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Apollo Metals, Ltd v. Electroplating Technologies

IN THE UNITED STATES DISTRICT COURT FOR THE EASTERN DISTRICT OF PENNSYLVANIA


November 23, 2009

APOLLO METALS, LTD, PLAINTIFF
v.
ELECTROPLATING TECHNOLOGIES, LTD, DEFENDANT

The opinion of the court was delivered by: Stengel, J.

MEMORANDUM

Apollo Metals filed a complaint in this court seeking a fourfold declaratory judgment that (1) it had not breached an agreement it made with Electroplating Technologies; (2) it had not misappropriated certain proprietary information or trade secrets belonging to Electroplating Technologies; (3) Electroplating Technologies' patents were not infringed; and (4) Electroplating Technologies' patents were invalid and/or unenforceable. The defendant responded with several counterclaims against the plaintiff.

The defendant now moves for the dismissal of all claims and counterclaims here, so that the parties may initiate binding arbitration pursuant to a Patent, Technical Information and Technical Assistance Agreement ("Agreement") between the parties. To that end, the defendant has incorporated into its motion a covenant not to sue. For the following reasons, I will grant the motion to dismiss and compel arbitration.

I. BACKGROUND

The defendant is the owner of proprietary information and the Patents-in-Suits,*fn1 each of which concern various metal coating and surface treating technologies, such as brush plating, anodizing, and electroplating. Compl. ¶ 7. On November 1, 1995, the parties entered into the Agreement for the plaintiff to license exclusively the right to use and practice certain proprietary information and patents related to brass, copper, nickel, and nickel-chromium plating for the manufacture, use, and sale of certain products. Id. ¶ 8. The parties have since executed several amendments to this Agreement which included converting the exclusive license into a non-exclusive license. Id. The Agreement includes an arbitration clause, which has not been altered by these amendments.

On July 29, 2006, the plaintiff sent the defendant a letter consistent with the terms of the Agreement providing six months notice of its intent to terminate the Agreement regarding the defendant's non-brass plating technologies. The plaintiff was no longer using the defendant's licensed technology on those lines. Compl. ¶ 9. A month later, the defendant sent the plaintiff a letter accusing the plaintiff of improperly using the patents and proprietary information, but did not specifically identify which patents or what information. The letter also accused the plaintiff of breaching the Agreement and interfering with the defendant's business relations. Id. ¶ 10. The plaintiff denied the allegations in correspondence dated October 12, 2006. Id. ¶ 11. Two weeks later, the defendant reiterated the allegations and threatened to pursue all available remedies if left unresolved. Id. ¶ 12.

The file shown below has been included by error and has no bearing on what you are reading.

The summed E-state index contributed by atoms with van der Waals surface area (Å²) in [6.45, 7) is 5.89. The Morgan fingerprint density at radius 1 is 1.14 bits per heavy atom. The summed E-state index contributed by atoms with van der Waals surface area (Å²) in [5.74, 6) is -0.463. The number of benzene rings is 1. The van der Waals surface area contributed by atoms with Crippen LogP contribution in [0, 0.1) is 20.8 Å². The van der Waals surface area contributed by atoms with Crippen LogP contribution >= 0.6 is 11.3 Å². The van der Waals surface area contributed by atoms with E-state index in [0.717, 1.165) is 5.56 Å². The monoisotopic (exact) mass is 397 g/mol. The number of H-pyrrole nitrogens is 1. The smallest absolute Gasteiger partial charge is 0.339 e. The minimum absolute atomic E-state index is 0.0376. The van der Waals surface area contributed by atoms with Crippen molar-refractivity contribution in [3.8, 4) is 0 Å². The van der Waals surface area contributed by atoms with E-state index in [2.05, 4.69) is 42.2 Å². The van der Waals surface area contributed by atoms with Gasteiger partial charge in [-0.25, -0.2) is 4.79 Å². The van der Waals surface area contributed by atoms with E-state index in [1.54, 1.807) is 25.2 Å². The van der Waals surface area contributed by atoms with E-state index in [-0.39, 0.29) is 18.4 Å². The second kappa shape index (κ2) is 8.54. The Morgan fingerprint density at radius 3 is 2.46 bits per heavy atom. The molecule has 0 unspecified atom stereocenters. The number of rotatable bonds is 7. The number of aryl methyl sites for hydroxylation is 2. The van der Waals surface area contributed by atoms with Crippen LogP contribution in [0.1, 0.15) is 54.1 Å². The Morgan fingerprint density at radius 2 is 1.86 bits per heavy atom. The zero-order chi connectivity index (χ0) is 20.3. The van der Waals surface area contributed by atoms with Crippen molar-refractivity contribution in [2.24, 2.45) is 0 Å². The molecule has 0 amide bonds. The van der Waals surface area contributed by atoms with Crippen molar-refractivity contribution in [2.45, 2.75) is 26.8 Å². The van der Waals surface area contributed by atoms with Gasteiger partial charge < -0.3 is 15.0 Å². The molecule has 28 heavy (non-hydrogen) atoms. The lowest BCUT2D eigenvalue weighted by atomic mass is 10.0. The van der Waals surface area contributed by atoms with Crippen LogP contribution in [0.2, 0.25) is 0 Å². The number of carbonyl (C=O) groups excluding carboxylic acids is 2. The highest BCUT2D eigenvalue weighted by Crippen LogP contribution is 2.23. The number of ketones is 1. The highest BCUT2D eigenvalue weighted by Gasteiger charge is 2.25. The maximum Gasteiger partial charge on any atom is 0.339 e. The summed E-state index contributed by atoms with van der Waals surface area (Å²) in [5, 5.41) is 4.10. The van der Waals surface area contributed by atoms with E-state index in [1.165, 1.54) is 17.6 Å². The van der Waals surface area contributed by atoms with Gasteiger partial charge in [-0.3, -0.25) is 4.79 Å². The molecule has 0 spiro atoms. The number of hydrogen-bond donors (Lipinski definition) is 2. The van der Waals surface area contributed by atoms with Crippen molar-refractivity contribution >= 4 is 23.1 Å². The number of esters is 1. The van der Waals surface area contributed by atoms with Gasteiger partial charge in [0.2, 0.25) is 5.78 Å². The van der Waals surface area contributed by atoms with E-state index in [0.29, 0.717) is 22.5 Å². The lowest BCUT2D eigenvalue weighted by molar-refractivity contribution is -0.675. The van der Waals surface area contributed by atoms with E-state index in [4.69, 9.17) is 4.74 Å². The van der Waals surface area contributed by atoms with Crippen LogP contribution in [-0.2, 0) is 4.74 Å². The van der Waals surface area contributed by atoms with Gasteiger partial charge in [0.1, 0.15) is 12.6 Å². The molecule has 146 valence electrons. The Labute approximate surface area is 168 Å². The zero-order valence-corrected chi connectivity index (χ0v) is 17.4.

Because of these threats and the plaintiff's resultant apprehension, the plaintiff brought suit here seeking a declaratory judgment, specifically, that: (1) it had not breached the Agreement; (2) it had not misappropriated trade secrets or proprietary information; (3) it had not infringed the defendant's patents; and (4) that the defendant's patents are invalid and/or unenforceable. The defendant filed a counterclaim against the plaintiff which included several claims of: infringement of patents, some of which were part of the Agreement and others were not; breach of the Agreement by the plaintiff; and fraudulent misrepresentation. On two occasions, the defendant amended its counterclaim so that only the breach of contract claim remains.

As part of its motion to compel arbitration, the defendant made the following representations in what it refers to as a "Covenant Not To Sue:"